As of this January, woman will occupy more seats than ever in the US Congress. Various theories abound as to why this is, most popularly, that controversial Republican comments on rape and abortion sparked a backlash, but Jennifer Lawless of American University has a better idea: media bias against women is on the decline.
"For decades, observers have noted that women running for political office are portrayed in the media in ways that are consistent with gender stereotypes," writes Danny Hayes in the Washington Post. "Long before Sarah Palin,research had shown that female candidates tended to receive less attention in the news and were often covered in a fluffier fashion – with an emphasis on their appearance (Elizabeth Dole’s nails, anyone?), personality, family roles, or “feminine” traits, such as compassion and honesty. Men, on the other hand, were more likely to be portrayed as experienced, competent leaders."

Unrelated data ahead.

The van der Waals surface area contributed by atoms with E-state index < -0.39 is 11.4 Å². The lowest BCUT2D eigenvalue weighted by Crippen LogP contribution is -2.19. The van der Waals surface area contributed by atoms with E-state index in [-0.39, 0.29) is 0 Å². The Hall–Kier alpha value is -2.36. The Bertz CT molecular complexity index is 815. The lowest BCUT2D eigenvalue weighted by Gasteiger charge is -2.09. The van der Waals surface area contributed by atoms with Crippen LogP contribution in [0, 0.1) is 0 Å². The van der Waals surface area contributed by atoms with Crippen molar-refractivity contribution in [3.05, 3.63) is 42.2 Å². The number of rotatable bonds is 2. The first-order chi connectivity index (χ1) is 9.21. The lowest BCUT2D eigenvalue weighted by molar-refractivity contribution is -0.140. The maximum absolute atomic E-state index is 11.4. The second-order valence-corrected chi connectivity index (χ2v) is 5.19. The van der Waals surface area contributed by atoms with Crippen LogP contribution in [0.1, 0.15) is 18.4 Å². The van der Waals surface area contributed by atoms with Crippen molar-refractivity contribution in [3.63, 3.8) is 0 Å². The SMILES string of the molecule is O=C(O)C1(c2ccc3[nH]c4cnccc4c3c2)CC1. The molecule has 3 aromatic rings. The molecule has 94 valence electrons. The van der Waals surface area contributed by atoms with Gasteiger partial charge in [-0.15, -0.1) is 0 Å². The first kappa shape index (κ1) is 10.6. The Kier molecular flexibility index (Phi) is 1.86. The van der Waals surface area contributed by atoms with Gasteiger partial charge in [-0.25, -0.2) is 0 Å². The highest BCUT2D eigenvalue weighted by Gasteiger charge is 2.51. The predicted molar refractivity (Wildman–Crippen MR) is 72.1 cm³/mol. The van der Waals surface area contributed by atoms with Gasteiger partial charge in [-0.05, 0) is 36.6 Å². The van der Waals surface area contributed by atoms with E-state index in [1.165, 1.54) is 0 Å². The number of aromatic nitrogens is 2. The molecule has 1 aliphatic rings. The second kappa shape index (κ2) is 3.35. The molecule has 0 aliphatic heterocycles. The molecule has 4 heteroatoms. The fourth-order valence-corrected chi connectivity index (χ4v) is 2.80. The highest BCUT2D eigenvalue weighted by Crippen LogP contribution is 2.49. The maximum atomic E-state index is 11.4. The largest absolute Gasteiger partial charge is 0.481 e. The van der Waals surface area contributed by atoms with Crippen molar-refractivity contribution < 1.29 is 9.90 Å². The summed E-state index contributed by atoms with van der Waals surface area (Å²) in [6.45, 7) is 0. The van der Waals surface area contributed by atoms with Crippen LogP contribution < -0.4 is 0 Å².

However, a detailed analysis of coverage during the 2010 US midterm elections showed "virtually no gender differences whatsoever." As well as changing public attitudes to women, the researchers credit the changing tone of media coverage to increasing polarisation in American politics - given the vast ideological divide between parties, gender seems less relevant.
This suggests the effects may not be felt as soon in Britain, where there is a different political context.